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Steel Making

The Quenching Tank
The quenching tank is an important feature of apparatus in c...

Typical Oil-fired Furnaces
Several types of standard oil-fired furnaces are shown herew...

Hardness Testing
The word hardness is used to express various properties of me...

Bessemer Process
The bessemer process consists of charging molten pig iron int...

Tempering Round Dies
A number of circular dies of carbon tool steel for use in too...

Instructions For Working High-speed Steel
Owing to the wide variations in the composition of high-speed...

Application Of Liberty Engine Materials To The Automotive Industry
The success of the Liberty engine program was an engineer...

A Chromium-cobalt Steel
The Latrobe Steel Company make a high-speed steel without tun...

Steel Before The 1850's
In spite of a rapid increase in the use of machines and the ...

Nickel-chromium
A combination of the characteristics of nickel and the charac...

Hardening
The forgings can be hardened by cooling in still air or quen...

Separating The Work From The Compound
During the pulling of the heat, the pots are dumped upon a ca...

Making Steel Balls
Steel balls are made from rods or coils according to size, st...

Compensating Leads
By the use of compensating leads, formed of the same materia...

Knowing What Takes Place
How are we to know if we have given a piece of steel the ver...

Highly Stressed Parts
The highly stressed parts on the Liberty engine consisted of ...

Quenching Tool Steel
To secure proper hardness, the cooling of quenching of steel ...

Shrinking And Enlarging Work
Steel can be shrunk or enlarged by proper heating and cooling...

Furnace Data
In order to give definite information concerning furnaces, fu...

Mushet And Bessemer
That Mushet was "used" by Ebbw Vale against Bessemer is, perh...



Care In Annealing






Category: HEAT TREATMENT OF STEEL

Not only will benefits in machining be found
by careful annealing of forgings but the subsequent troubles in
the hardening plant will be greatly reduced. The advantages in
the hardening start with the carburizing operation, as a steel of
uniform and fine grain size will carburize more uniformly, producing
a more even hardness and less chances for soft spots. The holes in
the gears will also close in more uniformly, not causing some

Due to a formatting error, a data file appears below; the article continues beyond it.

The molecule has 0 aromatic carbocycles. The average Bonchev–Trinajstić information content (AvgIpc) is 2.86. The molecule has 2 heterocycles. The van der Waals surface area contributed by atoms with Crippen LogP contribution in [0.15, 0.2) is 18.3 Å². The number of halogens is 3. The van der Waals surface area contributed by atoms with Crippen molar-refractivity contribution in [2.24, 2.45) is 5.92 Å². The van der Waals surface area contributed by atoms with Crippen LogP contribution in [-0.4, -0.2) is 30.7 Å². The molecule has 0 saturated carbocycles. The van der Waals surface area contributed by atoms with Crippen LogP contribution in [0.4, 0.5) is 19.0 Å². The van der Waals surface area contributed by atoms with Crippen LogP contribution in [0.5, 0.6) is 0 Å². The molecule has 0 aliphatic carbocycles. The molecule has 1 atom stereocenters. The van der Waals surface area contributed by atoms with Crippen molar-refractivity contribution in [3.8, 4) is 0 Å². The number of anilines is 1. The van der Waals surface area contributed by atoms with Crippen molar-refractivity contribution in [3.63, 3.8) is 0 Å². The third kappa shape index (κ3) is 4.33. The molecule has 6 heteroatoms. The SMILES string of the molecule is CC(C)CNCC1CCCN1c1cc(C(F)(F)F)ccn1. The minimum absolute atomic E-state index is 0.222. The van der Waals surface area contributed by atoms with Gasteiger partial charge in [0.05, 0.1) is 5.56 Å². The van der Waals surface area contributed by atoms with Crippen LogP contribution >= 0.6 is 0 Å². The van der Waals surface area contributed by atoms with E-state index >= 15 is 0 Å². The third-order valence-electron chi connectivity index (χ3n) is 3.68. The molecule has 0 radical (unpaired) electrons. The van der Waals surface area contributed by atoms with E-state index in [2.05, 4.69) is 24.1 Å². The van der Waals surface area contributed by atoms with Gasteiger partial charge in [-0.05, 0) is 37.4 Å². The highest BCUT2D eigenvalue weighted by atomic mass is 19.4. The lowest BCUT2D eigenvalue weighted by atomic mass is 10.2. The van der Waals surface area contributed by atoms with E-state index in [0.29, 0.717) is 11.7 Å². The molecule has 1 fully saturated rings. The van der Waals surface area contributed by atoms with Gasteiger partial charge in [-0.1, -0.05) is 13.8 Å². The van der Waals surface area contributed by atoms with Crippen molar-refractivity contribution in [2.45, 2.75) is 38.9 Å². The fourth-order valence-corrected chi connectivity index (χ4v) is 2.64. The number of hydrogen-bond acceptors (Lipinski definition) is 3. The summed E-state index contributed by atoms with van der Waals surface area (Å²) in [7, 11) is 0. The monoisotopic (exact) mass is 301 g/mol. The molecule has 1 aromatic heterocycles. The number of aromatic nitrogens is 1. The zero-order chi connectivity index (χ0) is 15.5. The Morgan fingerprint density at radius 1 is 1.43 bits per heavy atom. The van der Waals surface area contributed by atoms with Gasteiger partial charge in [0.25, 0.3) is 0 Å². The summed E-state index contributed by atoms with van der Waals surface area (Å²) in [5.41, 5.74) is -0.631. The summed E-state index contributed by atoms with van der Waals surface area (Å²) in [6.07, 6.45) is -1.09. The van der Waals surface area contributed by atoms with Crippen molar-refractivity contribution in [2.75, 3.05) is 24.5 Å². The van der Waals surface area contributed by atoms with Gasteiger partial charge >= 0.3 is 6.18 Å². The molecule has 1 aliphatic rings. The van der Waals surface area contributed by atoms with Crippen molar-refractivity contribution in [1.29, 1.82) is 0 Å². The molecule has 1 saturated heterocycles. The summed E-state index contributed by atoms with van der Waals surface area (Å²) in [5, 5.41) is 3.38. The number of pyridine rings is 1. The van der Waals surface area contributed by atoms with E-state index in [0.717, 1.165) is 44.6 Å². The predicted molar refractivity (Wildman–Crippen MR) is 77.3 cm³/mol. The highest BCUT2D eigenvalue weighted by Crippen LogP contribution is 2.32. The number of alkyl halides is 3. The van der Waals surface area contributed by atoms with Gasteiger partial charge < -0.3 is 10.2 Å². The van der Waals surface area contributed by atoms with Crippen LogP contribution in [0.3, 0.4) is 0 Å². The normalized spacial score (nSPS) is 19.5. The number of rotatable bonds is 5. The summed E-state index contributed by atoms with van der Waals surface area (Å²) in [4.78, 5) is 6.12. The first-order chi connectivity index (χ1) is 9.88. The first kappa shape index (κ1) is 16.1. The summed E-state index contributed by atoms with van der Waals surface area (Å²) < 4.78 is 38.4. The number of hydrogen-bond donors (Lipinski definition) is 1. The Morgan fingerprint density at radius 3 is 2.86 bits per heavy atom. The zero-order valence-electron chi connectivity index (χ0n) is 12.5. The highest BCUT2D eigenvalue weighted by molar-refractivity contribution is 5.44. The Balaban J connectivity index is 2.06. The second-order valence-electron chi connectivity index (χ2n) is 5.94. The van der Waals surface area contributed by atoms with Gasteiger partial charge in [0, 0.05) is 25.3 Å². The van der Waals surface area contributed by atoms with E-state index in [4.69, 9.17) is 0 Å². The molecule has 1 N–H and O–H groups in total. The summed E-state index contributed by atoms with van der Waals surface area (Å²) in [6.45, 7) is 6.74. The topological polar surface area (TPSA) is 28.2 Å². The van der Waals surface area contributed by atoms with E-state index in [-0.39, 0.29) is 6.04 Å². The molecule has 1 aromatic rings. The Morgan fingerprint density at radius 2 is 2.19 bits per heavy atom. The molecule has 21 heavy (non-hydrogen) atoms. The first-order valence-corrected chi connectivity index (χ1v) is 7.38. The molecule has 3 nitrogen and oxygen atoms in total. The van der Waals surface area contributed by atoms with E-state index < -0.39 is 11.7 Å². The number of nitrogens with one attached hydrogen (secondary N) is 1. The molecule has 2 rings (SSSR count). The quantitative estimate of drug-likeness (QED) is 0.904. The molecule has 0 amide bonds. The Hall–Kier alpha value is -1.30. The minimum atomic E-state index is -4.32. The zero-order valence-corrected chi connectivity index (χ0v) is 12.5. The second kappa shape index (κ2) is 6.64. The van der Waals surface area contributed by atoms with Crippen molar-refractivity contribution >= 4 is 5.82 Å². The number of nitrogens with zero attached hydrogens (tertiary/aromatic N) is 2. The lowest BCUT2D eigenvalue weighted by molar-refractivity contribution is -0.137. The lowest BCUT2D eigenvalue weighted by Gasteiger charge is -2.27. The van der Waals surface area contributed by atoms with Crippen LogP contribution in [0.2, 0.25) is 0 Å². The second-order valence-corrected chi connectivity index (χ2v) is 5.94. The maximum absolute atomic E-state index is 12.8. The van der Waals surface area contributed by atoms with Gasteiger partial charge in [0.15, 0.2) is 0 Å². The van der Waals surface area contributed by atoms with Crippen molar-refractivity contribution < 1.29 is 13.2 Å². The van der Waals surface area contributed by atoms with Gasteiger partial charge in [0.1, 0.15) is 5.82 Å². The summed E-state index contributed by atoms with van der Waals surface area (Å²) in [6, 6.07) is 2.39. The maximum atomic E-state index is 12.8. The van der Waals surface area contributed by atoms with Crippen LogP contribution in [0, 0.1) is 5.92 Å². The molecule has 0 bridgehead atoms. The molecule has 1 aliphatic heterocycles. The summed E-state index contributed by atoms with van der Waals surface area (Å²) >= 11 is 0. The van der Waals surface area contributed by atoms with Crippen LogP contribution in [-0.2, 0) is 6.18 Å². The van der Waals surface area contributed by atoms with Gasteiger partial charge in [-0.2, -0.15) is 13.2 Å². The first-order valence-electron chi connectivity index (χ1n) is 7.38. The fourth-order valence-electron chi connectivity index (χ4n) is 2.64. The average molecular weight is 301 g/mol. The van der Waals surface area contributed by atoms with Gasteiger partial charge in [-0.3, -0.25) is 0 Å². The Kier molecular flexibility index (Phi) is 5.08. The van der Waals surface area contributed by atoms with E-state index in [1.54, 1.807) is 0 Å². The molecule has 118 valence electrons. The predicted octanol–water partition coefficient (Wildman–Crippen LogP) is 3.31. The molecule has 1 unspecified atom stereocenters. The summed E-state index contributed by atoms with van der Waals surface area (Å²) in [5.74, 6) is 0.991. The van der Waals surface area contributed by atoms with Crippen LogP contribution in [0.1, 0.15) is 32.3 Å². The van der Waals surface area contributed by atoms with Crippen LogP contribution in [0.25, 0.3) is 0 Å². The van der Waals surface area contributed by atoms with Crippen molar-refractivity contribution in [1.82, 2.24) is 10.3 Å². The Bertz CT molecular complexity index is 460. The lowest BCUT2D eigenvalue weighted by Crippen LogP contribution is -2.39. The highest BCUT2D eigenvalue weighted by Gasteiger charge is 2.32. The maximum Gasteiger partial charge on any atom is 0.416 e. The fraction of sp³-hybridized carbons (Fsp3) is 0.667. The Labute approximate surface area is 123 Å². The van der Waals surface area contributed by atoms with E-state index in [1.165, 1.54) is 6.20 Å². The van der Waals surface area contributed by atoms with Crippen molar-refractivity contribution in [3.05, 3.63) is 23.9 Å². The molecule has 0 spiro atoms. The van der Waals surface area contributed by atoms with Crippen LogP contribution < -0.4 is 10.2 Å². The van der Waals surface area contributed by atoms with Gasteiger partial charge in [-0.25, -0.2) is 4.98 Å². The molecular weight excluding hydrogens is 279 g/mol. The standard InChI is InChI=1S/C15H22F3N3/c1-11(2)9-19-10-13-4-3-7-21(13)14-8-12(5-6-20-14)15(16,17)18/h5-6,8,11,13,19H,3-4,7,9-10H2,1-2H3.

gears to require excessive grinding and others with just enough
stock. Also all strains will have been removed from the forging,
eliminating to a great extent distortion and the noisy gears which
are the result.

With the steels used, for the heat-treated gears, always of a higher
carbon content, treatment after forging is necessary for machining, as
it would be impossible to get the required production from untreated
forgings, especially in the alloy steels. The treatment is more
delicate, due to the higher percentage of carbon and the natural
increase in cementite together with complex carbides which are
present in some of the higher types of alloys.

Where poor machining conditions in heat-treated steels are present
they are generally due to incomplete solution of cementite rather
than bands of free ferrite, as in the case of case-hardening steels.
This segregation of carbon, as it is sometimes referred to, causes
hard spots which, in the forming of the tooth, cause the cutter
to ride over the hard metal, producing high spots on the face of
the tooth, which are as detrimental to satisfactory gear cutting
as the drops or low spots produced on the face of the teeth when
the pearlite is coarse-grained or in a banded condition.

In the simpler carburized steels it is not necessary to test the
forgings for hardness after annealing, but with the high percentages
of alloys in the carburizing steels and the heat-treated steels
a hardness test is essential.

To obtain the best results in machining, the microstructure of the
metal should be determined and a hardness range set that covers
the variations in structure that produce good machining results.
By careful control of the heat-treating operation and with the aid
of the Brinell hardness tester and the microscope it is possible
to continually give forgings that will machine uniformly and be
soft enough to give desired production. The following gives a few
of the hardness numerals on steel used in gear manufacture that
produce good machining qualities:

0.20 per cent carbon, 3 per cent nickel, 1-1/4; per cent
chromium--Brinell 156 to 170.

0.50 per cent carbon, 3 per cent nickel, 1 per cent chromium--Brinell
179 to 187.

0.50 per cent carbon chrome-vanadium--Brinell 170 to 179.





Next: The Influence Of Size

Previous: Temperature For Annealing



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